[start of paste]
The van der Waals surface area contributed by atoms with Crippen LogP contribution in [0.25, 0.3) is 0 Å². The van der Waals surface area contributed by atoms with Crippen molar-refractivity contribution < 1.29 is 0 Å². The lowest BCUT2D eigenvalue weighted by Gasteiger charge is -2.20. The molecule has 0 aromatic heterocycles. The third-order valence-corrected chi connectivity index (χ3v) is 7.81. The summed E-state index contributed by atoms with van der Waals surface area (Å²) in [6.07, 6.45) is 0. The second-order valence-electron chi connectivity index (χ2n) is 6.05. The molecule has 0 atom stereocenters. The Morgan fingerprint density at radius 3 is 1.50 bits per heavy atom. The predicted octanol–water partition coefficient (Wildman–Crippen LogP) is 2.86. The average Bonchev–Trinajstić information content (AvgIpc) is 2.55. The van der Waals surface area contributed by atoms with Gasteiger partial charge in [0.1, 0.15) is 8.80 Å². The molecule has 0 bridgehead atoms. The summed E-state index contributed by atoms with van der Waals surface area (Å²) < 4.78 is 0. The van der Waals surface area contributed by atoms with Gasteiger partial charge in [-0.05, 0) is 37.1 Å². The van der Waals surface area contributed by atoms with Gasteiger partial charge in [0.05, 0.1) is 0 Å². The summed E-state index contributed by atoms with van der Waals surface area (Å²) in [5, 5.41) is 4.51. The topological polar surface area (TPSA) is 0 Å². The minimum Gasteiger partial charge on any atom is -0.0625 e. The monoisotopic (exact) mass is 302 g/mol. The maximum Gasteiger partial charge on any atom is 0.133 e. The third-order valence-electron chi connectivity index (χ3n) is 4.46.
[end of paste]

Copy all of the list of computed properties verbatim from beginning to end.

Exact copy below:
The van der Waals surface area contributed by atoms with Crippen LogP contribution in [0.25, 0.3) is 0 Å². The van der Waals surface area contributed by atoms with Crippen molar-refractivity contribution < 1.29 is 0 Å². The lowest BCUT2D eigenvalue weighted by Gasteiger charge is -2.20. The molecule has 0 aromatic heterocycles. The third-order valence-corrected chi connectivity index (χ3v) is 7.81. The summed E-state index contributed by atoms with van der Waals surface area (Å²) in [6.07, 6.45) is 0. The second-order valence-electron chi connectivity index (χ2n) is 6.05. The molecule has 0 atom stereocenters. The Morgan fingerprint density at radius 3 is 1.50 bits per heavy atom. The predicted octanol–water partition coefficient (Wildman–Crippen LogP) is 2.86. The average Bonchev–Trinajstić information content (AvgIpc) is 2.55. The van der Waals surface area contributed by atoms with Gasteiger partial charge in [0.1, 0.15) is 8.80 Å². The molecule has 0 bridgehead atoms. The summed E-state index contributed by atoms with van der Waals surface area (Å²) < 4.78 is 0. The van der Waals surface area contributed by atoms with Gasteiger partial charge in [-0.05, 0) is 37.1 Å². The van der Waals surface area contributed by atoms with Gasteiger partial charge in [0.05, 0.1) is 0 Å². The summed E-state index contributed by atoms with van der Waals surface area (Å²) in [5, 5.41) is 4.51. The topological polar surface area (TPSA) is 0 Å². The minimum Gasteiger partial charge on any atom is -0.0625 e. The monoisotopic (exact) mass is 302 g/mol. The maximum Gasteiger partial charge on any atom is 0.133 e. The third-order valence-electron chi connectivity index (χ3n) is 4.46.